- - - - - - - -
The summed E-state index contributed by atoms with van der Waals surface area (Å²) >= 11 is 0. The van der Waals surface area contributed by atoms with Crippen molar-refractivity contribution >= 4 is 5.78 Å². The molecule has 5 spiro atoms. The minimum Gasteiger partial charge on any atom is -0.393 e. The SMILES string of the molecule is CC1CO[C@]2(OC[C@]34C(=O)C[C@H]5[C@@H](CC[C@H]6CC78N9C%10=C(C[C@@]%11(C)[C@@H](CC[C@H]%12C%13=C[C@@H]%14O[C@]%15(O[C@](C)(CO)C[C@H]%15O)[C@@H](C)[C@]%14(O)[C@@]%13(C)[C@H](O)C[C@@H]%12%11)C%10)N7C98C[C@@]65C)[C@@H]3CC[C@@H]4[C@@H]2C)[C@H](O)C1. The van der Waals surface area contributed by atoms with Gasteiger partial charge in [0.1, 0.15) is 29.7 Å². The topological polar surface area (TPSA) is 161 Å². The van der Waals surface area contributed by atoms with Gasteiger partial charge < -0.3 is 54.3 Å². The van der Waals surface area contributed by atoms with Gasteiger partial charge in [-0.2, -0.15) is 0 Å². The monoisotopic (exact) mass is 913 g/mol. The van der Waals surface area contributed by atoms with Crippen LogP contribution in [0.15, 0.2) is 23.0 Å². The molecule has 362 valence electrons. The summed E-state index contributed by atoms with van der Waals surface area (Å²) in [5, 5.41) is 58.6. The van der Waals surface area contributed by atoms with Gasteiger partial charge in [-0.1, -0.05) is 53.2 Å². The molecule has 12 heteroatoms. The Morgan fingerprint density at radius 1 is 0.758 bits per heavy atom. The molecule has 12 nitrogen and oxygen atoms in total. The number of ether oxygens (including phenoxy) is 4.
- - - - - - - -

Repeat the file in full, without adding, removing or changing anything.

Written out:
The summed E-state index contributed by atoms with van der Waals surface area (Å²) >= 11 is 0. The van der Waals surface area contributed by atoms with Crippen molar-refractivity contribution >= 4 is 5.78 Å². The molecule has 5 spiro atoms. The minimum Gasteiger partial charge on any atom is -0.393 e. The SMILES string of the molecule is CC1CO[C@]2(OC[C@]34C(=O)C[C@H]5[C@@H](CC[C@H]6CC78N9C%10=C(C[C@@]%11(C)[C@@H](CC[C@H]%12C%13=C[C@@H]%14O[C@]%15(O[C@](C)(CO)C[C@H]%15O)[C@@H](C)[C@]%14(O)[C@@]%13(C)[C@H](O)C[C@@H]%12%11)C%10)N7C98C[C@@]65C)[C@@H]3CC[C@@H]4[C@@H]2C)[C@H](O)C1. The van der Waals surface area contributed by atoms with Gasteiger partial charge in [0.1, 0.15) is 29.7 Å². The topological polar surface area (TPSA) is 161 Å². The van der Waals surface area contributed by atoms with Gasteiger partial charge < -0.3 is 54.3 Å². The van der Waals surface area contributed by atoms with Gasteiger partial charge in [-0.2, -0.15) is 0 Å². The monoisotopic (exact) mass is 913 g/mol. The van der Waals surface area contributed by atoms with Crippen LogP contribution in [0.15, 0.2) is 23.0 Å². The molecule has 362 valence electrons. The summed E-state index contributed by atoms with van der Waals surface area (Å²) in [5, 5.41) is 58.6. The van der Waals surface area contributed by atoms with Gasteiger partial charge in [-0.1, -0.05) is 53.2 Å². The molecule has 12 heteroatoms. The Morgan fingerprint density at radius 1 is 0.758 bits per heavy atom. The molecule has 12 nitrogen and oxygen atoms in total. The number of ether oxygens (including phenoxy) is 4.